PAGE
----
You know how Qlik recommends creating custom properties to ease administration of security rules in Qlik Sense? In a conceptually similar way, I am realizing the wisdom of creating flags to encompass business rules in the transform layer, whereas I might have otherwise done it differently before.
For instance, at one customer, there are several business rules governing who should be included in HR Headcount — employee status, employee type, etc. We also have several versions of Headcount stored in QVDs aggregated at different levels. Instead of rewriting that business rule every time we re-crunch the Employee data, I added a binary “Include in Headcount” flag one step upstream that could easily be used in each load when we created the different Headcount aggregations. I’m sure the downstream reloads are faster with simpler WHERE clauses, too, ex. WHERE ExampleFlag = 1 instead of several arguments.
Conversely, a while ago, the same customer asked us to exclude a few Items from one UI application, which seemed like a one-off business rule. As time went on, they asked for those same Items to be excluded from other applications, too, and in each case we rewrote the business rule independently. Oops. Now, if that list of Items changes, we will have to change a lot of applications to absorb it.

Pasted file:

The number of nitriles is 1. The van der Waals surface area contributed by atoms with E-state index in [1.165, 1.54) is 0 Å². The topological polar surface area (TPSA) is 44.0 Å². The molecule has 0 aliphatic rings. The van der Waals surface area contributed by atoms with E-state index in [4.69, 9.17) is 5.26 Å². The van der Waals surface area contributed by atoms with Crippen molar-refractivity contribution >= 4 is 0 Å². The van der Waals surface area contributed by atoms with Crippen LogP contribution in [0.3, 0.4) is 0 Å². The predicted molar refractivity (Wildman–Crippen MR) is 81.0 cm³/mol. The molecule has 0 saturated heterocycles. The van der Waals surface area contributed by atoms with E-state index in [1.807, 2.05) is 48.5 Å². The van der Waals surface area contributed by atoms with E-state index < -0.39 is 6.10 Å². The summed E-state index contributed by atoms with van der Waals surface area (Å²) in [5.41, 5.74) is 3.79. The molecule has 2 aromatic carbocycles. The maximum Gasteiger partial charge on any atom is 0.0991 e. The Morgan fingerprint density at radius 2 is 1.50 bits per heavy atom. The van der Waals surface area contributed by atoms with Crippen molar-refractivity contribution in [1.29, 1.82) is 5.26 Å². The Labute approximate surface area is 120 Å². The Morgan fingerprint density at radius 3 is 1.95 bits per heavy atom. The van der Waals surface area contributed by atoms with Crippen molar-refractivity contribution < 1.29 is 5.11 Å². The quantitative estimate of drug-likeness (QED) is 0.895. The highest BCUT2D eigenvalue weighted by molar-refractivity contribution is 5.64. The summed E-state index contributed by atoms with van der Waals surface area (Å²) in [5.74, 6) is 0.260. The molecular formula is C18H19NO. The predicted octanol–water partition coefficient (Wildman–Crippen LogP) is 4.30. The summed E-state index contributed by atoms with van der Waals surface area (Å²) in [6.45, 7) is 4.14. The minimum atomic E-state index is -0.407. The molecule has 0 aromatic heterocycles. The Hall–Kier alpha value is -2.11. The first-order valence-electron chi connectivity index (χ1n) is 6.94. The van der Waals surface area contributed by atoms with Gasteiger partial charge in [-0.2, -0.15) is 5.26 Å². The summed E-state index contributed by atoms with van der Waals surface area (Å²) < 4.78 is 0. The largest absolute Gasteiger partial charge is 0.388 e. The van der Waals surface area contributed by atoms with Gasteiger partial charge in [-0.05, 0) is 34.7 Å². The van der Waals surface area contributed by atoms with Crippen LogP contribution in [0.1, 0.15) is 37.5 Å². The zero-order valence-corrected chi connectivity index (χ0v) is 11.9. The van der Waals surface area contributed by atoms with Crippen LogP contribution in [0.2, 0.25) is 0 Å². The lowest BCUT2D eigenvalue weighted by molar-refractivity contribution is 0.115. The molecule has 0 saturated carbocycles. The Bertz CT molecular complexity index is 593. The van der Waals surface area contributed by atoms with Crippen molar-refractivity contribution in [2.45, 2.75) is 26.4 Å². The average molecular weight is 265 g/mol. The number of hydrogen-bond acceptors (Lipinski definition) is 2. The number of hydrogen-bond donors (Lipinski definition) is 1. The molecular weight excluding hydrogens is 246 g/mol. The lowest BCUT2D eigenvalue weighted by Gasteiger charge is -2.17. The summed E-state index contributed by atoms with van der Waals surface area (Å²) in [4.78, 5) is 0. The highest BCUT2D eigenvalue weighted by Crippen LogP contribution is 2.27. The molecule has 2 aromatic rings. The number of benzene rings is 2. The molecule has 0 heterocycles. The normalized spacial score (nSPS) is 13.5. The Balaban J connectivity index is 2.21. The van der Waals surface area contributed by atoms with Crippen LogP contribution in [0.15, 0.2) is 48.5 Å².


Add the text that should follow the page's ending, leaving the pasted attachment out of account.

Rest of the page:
We could have used an include file or created a Item list in a QVD to specify the excluded Items in each application, but in retrospect I think the best and cleanest approach, again, would have been to just create a binary “exclude” flag in the Item dimension table, to be referenced in each application where it is relevant. The flag could still be defined using an externalized Item list, of course, but with only one place to change it in the script, that additional layer of complexity may not even be worth the trouble.
Live and learn. Each project can be of higher quality than the previous. Consider the long-term implications of what you are doing, even if it seems like a bit of extra work, up front.
NB: Add a field comment explaining the exact business rule encapsulated in your flags, ex. COMMENT FIELD ExampleFlag WITH ‘A pretty sweet comment…’; That way any time you are loading from the QVD you can always see what is baked into that field using the QVD’s XML header without having to look back at the script where it was generated.